30 June 2006

Barbie

So when Ms. Four turned four a month-ish ago, it was princesses all around. Right down to the birthday cake, which this Mama-Lady managed, by some sort of honest-to-gahd, frikkin' miracle, to pull off by herself. Check it out:

No, I didn't get this from a store, and no, I didn't really intend for the dress to be quite so Pepto-Bismal, neon pink.

And yes, that really is a gen-u-ine Barbie wearing that contraption.

A Barbie that I bought of my very own volition with my very own money. Me. The very same Mama-Lady that, for just over three years now, has been actively forbidding all forms of grandmother to purchase Ms. Four any form of Barbie.

Why, you ask? Well, duh. Present femi-nazi dogma states that allowing little girls to play with Barbie with warp their poor little innocent brains into thinking they need to be six foot tall, blond, big-boobed, tiny-waisted, unnaturally curvy hipped bimbos. Right?

Well, maybe. Unfortunately, the femi-nazis forgot one very important fact, which I discoverd after we got home with Barbie and her twin (one of the grandmothers ignored the moratorium this time). Playing with Barbie is fun.

Lots of fun. Loads of fun. I had forgotten how much fun. Changing their clothes, putting on new shoes, sticking them into their jeep and taking off on an adventure. changing their clothes when they get back, sitting down and having a tea party, changing their clothes, playing with their hair, changing their clothes. Oh, and did I mention changing their clothes??

My great-grandmother, if you can believe this, made Barbie clothes for my Barbies when I was a kid. Made them. Herself! With a damn sewing machine! I don't remember much about them, except that they were hard to get on because Barbie's legs were sort of rubbery and that made fabric stick to her, so pants were a bitch to pull up. And my Barbie days were in the days before Velcro (yes, I'm really that ancient), so all the clothes my Grammy made had metal snaps that - after struggling for 10 minutes to pull on a sleeve or pant leg - were even more of a bitch to fasten. Maybe that's why I don't remember what most of them look like.

But I'll never forget that fur coat.

There were fights over that coat, if I remember right. Everybody wanted her Barbie to be the one to wear it. It was a wrap-around affair, so no snaps. And it was a winter coat, so it was roomy and not so hard to get on. And it had this great collar. Light brown fake fur, it framed Barbie's face and crossed elegently over her boobs. Barbie was just absolutely glamorous whenever she wore it.

You can't imagine how badly I wish I still had that coat, because as I was sitting on the living room floor with Ms. Four and trying to convince her that she really needed to play Barbies with me for just five more minutes, pleeeease!, I decided the femi-nazis are wrong. No amount of playing with Barbie is going to warp a kid's mind so badly they think they need to look like a doll. That's just silly.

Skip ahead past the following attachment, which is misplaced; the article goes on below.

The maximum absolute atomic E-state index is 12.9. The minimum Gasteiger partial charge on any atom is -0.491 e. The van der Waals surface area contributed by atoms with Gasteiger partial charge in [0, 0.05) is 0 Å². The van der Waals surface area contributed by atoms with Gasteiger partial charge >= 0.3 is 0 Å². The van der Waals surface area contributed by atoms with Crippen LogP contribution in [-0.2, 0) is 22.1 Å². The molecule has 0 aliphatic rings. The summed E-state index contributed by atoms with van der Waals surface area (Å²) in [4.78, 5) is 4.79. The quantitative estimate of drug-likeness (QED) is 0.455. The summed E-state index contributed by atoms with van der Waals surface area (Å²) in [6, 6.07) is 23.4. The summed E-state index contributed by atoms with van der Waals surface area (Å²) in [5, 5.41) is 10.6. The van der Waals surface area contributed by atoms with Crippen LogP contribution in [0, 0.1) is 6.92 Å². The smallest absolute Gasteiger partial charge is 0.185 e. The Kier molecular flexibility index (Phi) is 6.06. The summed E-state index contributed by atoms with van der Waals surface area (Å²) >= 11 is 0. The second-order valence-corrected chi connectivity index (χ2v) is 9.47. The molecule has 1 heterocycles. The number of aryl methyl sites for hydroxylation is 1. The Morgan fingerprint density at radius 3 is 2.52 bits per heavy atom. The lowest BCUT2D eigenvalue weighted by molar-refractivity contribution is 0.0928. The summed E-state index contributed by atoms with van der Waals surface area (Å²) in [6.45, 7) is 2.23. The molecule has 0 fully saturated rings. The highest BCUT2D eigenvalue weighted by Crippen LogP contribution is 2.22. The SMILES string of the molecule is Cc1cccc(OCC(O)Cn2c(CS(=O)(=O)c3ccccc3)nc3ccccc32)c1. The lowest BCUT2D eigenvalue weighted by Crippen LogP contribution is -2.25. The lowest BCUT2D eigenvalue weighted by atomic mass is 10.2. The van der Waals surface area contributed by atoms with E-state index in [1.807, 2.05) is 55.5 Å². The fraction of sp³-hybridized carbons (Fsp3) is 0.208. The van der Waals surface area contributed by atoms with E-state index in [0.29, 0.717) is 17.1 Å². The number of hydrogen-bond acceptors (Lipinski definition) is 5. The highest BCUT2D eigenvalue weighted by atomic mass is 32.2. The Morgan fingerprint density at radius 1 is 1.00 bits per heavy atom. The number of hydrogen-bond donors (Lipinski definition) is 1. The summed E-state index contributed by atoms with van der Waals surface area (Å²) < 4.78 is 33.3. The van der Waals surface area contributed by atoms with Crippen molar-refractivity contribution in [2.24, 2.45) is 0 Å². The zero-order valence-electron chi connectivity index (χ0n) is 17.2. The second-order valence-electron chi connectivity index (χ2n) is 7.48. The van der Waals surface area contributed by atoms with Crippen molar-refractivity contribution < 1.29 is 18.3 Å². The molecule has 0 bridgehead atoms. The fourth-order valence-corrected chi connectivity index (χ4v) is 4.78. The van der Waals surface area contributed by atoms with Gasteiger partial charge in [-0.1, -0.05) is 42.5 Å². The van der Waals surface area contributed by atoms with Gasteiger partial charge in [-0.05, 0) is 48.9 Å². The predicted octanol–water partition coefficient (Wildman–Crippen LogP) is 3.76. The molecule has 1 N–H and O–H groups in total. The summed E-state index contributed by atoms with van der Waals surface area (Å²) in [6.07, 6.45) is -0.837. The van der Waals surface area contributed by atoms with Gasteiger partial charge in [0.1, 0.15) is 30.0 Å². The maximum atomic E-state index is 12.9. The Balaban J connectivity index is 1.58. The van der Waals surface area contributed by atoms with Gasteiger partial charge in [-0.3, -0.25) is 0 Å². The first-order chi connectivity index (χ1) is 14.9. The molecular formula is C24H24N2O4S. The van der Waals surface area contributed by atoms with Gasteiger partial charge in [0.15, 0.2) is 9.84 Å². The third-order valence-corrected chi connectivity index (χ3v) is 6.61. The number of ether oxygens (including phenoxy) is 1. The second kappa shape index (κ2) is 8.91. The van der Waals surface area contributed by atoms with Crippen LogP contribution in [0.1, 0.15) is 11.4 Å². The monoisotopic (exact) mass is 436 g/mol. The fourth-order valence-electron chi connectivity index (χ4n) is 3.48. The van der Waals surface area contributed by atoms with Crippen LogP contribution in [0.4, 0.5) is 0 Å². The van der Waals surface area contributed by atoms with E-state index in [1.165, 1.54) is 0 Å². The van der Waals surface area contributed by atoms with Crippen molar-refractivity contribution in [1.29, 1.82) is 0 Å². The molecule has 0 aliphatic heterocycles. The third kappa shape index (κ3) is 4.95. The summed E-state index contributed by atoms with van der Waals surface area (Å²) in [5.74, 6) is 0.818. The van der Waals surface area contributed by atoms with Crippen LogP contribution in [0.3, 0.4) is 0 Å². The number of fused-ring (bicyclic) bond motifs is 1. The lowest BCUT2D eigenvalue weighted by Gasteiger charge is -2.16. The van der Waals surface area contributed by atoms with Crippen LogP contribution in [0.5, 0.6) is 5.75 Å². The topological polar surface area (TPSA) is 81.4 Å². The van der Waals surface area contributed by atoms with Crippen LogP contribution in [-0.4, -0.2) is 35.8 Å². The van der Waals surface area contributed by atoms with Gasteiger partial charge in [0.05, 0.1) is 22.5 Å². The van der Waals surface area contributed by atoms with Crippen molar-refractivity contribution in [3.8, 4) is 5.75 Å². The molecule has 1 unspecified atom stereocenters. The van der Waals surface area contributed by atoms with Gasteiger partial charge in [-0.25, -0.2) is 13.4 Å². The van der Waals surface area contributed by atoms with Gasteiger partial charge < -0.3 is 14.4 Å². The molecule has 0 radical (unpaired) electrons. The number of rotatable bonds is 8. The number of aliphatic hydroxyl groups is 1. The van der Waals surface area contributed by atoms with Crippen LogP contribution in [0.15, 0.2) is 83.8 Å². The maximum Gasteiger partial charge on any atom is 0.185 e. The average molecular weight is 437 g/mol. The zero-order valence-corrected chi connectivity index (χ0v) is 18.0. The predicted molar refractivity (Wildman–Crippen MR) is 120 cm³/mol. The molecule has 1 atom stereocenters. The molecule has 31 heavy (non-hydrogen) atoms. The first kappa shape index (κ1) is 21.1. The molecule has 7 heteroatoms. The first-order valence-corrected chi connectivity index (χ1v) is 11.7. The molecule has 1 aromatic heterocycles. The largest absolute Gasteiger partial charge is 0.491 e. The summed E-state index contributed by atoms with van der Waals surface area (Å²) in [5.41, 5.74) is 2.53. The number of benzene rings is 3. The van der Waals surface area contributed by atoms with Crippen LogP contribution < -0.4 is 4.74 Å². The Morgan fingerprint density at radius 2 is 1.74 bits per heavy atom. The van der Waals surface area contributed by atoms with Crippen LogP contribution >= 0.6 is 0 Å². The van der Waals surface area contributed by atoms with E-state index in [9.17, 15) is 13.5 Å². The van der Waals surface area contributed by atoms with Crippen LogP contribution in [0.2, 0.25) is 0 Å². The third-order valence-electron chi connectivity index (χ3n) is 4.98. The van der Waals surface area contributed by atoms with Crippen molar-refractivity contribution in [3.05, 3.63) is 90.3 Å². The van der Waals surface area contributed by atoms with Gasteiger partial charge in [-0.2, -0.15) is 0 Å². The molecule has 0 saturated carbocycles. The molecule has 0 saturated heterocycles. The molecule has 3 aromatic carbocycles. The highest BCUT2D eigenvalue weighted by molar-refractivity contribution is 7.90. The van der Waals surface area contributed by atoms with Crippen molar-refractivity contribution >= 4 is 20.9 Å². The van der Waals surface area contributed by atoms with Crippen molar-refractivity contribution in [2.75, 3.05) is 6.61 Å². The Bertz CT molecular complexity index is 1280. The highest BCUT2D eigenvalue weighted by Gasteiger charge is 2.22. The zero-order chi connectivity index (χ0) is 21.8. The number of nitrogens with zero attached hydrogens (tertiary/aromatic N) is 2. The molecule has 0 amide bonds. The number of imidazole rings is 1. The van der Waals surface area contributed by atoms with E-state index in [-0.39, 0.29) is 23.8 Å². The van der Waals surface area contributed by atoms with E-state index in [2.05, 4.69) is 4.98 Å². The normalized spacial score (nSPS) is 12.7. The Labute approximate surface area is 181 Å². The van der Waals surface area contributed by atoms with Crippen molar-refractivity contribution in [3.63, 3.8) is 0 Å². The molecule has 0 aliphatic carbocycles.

I mean look at me. I spent countless hours playing Barbies. I plan to spend countless more hours playing Barbies (if I can convince Ms. Four to sit still long enough, that is). I have never, ever been in any danger of wanting to be tall or big-boobed (although I will admit to a bout of blondness once in a while).

So I don't think it's going to hurt Ms. Four much, if at all. And really, I just wish she'd let me swap the tutu on that one Barbie for something more comfortable for lying around the house.

24 June 2006

You might be a Yankee if...

  • You think barbecue is a verb meaning 'to cook outside'.
  • You think Heinz Ketchup is SPICY.
  • You don't know what a moon pie is.
  • You don't know anyone with two first names (i.e. Jo Bob, Billy Bob).
  • You've never, ever eaten Okra.
  • You eat fried chicken with a knife and fork.
  • You have no idea what a polecat is.
  • Instead of referring to two or more people as 'y'all', you call them 'you guys', even if both of them are women.
  • None of your fur coats are homemade.

I clipped the foregoing out of a New England newspaper many, many years ago (I post it here only because it is so yellowed with age I'm afraid I'm going to lose it in the move to the new house because it may disintegrate at any moment). I clipped it because I thought it was funny. I had been in The South once or twice and thought I knew why: I THOUGHT it was making fun of Southerners. Now I'm not so sure.

Take the barbecue one, for instance. I didn't know until I moved here three years ago what barbecue - Southern barbecue - actually is: fabulous! It's some kind of meat that's been smoked (usually it's pork, but I've had beef and turkey as well) and is eaten on a hamburger bun with some kind of fiery sauce, pickles and - if you're a little out there like me - mayo. Usually, you get it with sides, which might include beans (sort of like baked beans, but a bit spicier), potato salad, green beans, etc.

In other words, 'barbecue' in The South is a noun bearing no resemblence whatsoever to the Yankee definition of 'barbecue' (Southerners use the term 'grilling out' for that). So when I first read that clipping, I assumed it was meant as a slight to Southerners. Now I understand. What it really means is: Yankees don't get it.